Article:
King John arrives at the Globe bent double under the weight of garlands from the London critics. Their jaunt up to Northampton for the première seems to have cast an opiate glaze over their faculties. Plays that are rarely revived earn their hermit status for a reason. They lack social skills or winning graces. They’re hard to get on with. Shakespeare launches his account of the bad king’s ‘troublesome raigne’ by exploring the shadowy crenellations of Plantagenet genealogy. A decent cast performing at full whack to an eager crowd couldn’t keep my brain engaged. After 70 minutes, the folds of my eyes were feeling as heavy as piano lids.
Then, a sensation. A scene of extraordinary force and daring. The kings of England and France seal a peace treaty with a formal embrace. Freeze frame. Enter a papal nuncio. He excommunicates England and orders France to break the clinch and declare war on England or face the same penalty: banishment from heaven’s mercy. Amazing stuff. What would you do? What will France do? The French king begs Rome to reconsider but when his plea fails he betrays England, declares war and earns stinging reproofs from his new-won foe. A great scene. It’s not alone. Constance (played by Tanya Moodie) delivers a skin-prickling lament over her dead son. Quite a hankie-drencher. And there are moments when Shakespeare’s bitter lyricism mounts to a high pitch. ‘Life is as tedious as a twice-told tale/ Vexing the dull ear of a drowsy man.’ That could be Hamlet.
The finest moment is a torture scene which foreshadows Lear and which modern audiences will find enthralling because, being honest, very few of us have read the play and know what happens next. Hubert decides to blind young Arthur. Two masked thugs stand ready to perform the surgery. ‘Heat me these irons hot.’ In walks Arthur. He’s nice to Hubert. How are you? Keeping well? Feeling tired? Fancy a rest? Simplicity is the key here. Hubert’s kindness contrasts so naturally and yet so horribly with Hubert’s gruesome plan. Then Arthur discovers the conspiracy. He’s trussed to a chair. He pleads for clemency. This being Shakespeare, we expect maximum violence, maximum suffering. And the master delivers but not in the way we anticipated.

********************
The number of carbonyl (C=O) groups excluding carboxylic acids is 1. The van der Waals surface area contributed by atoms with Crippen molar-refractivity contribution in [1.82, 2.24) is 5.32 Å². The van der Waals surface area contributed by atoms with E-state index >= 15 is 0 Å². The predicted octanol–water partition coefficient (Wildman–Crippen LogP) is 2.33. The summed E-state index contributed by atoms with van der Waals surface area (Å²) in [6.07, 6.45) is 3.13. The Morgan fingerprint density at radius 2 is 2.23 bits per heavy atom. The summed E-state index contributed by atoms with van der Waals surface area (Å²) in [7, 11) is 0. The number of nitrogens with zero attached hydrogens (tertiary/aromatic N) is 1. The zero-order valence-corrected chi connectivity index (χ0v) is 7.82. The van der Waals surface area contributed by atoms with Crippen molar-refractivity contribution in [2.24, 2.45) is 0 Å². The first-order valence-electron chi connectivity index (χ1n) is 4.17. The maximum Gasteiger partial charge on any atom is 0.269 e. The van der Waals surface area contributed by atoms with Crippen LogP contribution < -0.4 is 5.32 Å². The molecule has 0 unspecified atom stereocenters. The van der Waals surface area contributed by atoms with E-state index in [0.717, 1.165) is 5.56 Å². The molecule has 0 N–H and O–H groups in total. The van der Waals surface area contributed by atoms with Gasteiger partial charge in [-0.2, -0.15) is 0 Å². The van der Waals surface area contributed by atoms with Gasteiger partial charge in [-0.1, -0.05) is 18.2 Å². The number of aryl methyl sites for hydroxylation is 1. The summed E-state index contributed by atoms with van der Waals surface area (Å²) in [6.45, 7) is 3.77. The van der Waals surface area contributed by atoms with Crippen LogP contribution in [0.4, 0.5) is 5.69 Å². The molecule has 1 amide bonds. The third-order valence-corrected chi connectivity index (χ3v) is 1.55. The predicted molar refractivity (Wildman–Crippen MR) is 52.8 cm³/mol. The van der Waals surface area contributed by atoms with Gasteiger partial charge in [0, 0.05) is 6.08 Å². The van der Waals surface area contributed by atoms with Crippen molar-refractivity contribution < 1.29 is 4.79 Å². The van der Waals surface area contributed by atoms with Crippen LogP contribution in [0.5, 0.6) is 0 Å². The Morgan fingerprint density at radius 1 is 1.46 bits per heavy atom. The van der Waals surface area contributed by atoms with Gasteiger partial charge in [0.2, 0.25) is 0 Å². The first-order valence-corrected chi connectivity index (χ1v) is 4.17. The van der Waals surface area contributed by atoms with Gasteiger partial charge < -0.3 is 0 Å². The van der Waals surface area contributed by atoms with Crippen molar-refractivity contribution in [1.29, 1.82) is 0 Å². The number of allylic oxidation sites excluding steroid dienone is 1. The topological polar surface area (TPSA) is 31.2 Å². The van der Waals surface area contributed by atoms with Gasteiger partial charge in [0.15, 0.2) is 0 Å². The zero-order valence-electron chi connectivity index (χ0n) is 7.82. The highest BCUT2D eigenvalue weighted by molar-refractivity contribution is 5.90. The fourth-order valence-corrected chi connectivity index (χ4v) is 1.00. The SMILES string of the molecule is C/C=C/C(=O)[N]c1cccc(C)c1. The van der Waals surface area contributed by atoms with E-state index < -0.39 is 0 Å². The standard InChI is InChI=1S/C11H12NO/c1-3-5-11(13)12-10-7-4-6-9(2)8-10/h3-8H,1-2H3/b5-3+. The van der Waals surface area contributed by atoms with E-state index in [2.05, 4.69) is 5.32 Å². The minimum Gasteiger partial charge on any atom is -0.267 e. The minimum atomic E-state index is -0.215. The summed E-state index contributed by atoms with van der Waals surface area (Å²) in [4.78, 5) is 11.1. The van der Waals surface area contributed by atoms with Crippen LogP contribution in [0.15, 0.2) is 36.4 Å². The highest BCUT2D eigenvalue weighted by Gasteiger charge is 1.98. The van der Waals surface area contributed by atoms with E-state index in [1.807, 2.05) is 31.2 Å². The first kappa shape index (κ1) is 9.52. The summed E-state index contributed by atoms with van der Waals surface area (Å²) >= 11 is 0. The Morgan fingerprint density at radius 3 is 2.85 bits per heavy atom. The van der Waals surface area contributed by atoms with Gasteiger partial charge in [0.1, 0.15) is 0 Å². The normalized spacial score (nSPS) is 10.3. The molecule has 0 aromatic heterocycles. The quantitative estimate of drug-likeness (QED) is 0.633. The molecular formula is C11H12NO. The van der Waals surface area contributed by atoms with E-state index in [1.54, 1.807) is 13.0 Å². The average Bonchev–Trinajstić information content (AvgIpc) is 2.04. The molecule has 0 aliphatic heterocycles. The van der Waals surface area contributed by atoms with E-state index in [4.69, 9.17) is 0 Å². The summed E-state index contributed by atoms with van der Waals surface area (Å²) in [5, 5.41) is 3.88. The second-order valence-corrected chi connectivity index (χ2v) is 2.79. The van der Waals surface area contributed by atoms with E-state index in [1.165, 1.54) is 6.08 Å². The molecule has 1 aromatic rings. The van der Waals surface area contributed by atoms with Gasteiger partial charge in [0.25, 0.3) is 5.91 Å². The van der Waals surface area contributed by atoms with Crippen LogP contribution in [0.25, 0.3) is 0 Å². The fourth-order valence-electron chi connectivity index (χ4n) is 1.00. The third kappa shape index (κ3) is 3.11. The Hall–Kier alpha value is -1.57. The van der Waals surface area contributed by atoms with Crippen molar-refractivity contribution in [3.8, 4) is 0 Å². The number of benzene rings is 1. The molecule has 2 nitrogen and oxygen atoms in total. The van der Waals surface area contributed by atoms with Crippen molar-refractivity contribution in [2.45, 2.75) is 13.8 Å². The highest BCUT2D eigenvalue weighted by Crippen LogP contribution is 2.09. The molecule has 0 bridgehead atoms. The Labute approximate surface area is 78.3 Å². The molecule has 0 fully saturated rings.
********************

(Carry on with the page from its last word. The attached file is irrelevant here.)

After this great scene, the tension disperses and the closing act is short of drama or pathos. I’m glad I spent three hours with the bad king but I doubt if even this classy production will give the play a permanent position in the canon. The verdict of four centuries can’t be wrong.
A new play about plays arrives in the West End. Crack the formula and you’ll make a fortune. Michael Frayn’s classic Noises Off showed us a company of thesps whose off-stage intrigues make nonsense of a sex farce. The Duchess’s current hit, The Play That Goes Wrong, is an antique thriller mangled by talentless players in a collapsing set. This newcomer, Stop — The Play, is set during the rehearsals of a show about an artistic genius working in a primary school. The script is constantly being overhauled by a prolific but indecisive playwright. He makes vast changes overnight. Huge roles are cut to a bare syllable. Cameos are turned into leading figures. Whole characters are cut. Fresh ones are demanded. A monkey that featured in an early draft is living in the rehearsal room where it uses the wardrobe as an ensuite bathroom.
There’s a lot to love about this play. The humour has a wide range. Subtle digs are aimed at over-flowery stage directions, and there are big broad swipes at pompous thesps. ‘I have no ego,’ declares the play’s star. ‘That’s why I became an actor.’ James Woolley is terrific as an old trouper who bores his colleagues rigid with actor-laddie tales. Trevor Griffiths wrote him out of a comedy in the third draft (‘the bastard’). He claims to have starred in an Athol Fugard play, wearing blackface, in 1981. Sounds far-fetched? Not at all. I saw Donald Sinden black up for Othello in the previous year.
My fear is that the focus here is too narrow. Press night was typically off balance. The stalls were filled with ‘friends and guests’ roaring at every syllable like the Falstaff Appreciation Society on crack. Around the edges sat the professional critics smiling and chuckling wryly. For actors this show is, literally, not to be missed. The same goes for anyone who’s spent time in a rehearsal room. But who’s left? The general audience. And they may feel that watching luvvies loving luvvies being luvvies is not a great night out.